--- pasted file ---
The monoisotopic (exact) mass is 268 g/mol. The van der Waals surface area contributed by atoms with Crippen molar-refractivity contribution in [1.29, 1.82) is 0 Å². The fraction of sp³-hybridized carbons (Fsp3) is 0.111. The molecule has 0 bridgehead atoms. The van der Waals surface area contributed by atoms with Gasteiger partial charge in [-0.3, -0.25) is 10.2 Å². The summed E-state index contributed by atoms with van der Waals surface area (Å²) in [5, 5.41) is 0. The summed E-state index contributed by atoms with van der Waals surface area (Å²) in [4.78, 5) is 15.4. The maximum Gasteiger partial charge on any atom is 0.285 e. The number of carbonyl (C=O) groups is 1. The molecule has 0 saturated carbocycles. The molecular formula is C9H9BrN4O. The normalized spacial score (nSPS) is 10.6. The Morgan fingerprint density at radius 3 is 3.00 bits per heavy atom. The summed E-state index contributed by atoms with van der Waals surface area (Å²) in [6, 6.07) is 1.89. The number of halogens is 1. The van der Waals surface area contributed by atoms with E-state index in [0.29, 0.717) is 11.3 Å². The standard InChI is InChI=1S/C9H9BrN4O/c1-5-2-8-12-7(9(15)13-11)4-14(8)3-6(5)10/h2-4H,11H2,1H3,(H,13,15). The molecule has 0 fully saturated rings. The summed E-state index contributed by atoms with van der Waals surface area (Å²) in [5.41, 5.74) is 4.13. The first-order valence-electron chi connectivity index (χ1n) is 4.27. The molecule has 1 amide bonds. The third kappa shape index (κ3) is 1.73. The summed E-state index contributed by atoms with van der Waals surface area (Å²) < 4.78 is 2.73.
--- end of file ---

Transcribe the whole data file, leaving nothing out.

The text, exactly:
The monoisotopic (exact) mass is 268 g/mol. The van der Waals surface area contributed by atoms with Crippen molar-refractivity contribution in [1.29, 1.82) is 0 Å². The fraction of sp³-hybridized carbons (Fsp3) is 0.111. The molecule has 0 bridgehead atoms. The van der Waals surface area contributed by atoms with Gasteiger partial charge in [-0.3, -0.25) is 10.2 Å². The summed E-state index contributed by atoms with van der Waals surface area (Å²) in [5, 5.41) is 0. The summed E-state index contributed by atoms with van der Waals surface area (Å²) in [4.78, 5) is 15.4. The maximum Gasteiger partial charge on any atom is 0.285 e. The number of carbonyl (C=O) groups is 1. The molecule has 0 saturated carbocycles. The molecular formula is C9H9BrN4O. The normalized spacial score (nSPS) is 10.6. The Morgan fingerprint density at radius 3 is 3.00 bits per heavy atom. The summed E-state index contributed by atoms with van der Waals surface area (Å²) in [6, 6.07) is 1.89. The number of halogens is 1. The van der Waals surface area contributed by atoms with E-state index in [0.29, 0.717) is 11.3 Å². The standard InChI is InChI=1S/C9H9BrN4O/c1-5-2-8-12-7(9(15)13-11)4-14(8)3-6(5)10/h2-4H,11H2,1H3,(H,13,15). The molecule has 0 fully saturated rings. The summed E-state index contributed by atoms with van der Waals surface area (Å²) in [5.41, 5.74) is 4.13. The first-order valence-electron chi connectivity index (χ1n) is 4.27. The molecule has 1 amide bonds. The third kappa shape index (κ3) is 1.73. The summed E-state index contributed by atoms with van der Waals surface area (Å²) < 4.78 is 2.73.